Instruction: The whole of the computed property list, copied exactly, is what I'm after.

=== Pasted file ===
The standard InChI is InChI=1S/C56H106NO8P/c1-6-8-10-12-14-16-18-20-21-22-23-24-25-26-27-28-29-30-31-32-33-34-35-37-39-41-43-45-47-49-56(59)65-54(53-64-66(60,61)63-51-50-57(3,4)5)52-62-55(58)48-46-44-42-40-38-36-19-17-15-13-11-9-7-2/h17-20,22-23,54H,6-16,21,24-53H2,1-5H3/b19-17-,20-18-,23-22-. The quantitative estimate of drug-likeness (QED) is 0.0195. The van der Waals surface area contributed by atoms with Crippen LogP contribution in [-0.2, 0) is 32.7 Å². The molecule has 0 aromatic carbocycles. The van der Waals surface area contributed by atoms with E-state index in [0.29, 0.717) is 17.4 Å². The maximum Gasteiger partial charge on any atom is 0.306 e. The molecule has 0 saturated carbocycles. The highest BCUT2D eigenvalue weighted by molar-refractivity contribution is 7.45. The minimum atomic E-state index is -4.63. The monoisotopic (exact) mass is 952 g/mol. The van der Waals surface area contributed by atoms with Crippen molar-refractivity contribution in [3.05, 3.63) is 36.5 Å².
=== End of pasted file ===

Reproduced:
The standard InChI is InChI=1S/C56H106NO8P/c1-6-8-10-12-14-16-18-20-21-22-23-24-25-26-27-28-29-30-31-32-33-34-35-37-39-41-43-45-47-49-56(59)65-54(53-64-66(60,61)63-51-50-57(3,4)5)52-62-55(58)48-46-44-42-40-38-36-19-17-15-13-11-9-7-2/h17-20,22-23,54H,6-16,21,24-53H2,1-5H3/b19-17-,20-18-,23-22-. The quantitative estimate of drug-likeness (QED) is 0.0195. The van der Waals surface area contributed by atoms with Crippen LogP contribution in [-0.2, 0) is 32.7 Å². The molecule has 0 aromatic carbocycles. The van der Waals surface area contributed by atoms with E-state index in [0.29, 0.717) is 17.4 Å². The maximum Gasteiger partial charge on any atom is 0.306 e. The molecule has 0 saturated carbocycles. The highest BCUT2D eigenvalue weighted by molar-refractivity contribution is 7.45. The minimum atomic E-state index is -4.63. The monoisotopic (exact) mass is 952 g/mol. The van der Waals surface area contributed by atoms with Crippen molar-refractivity contribution in [3.05, 3.63) is 36.5 Å².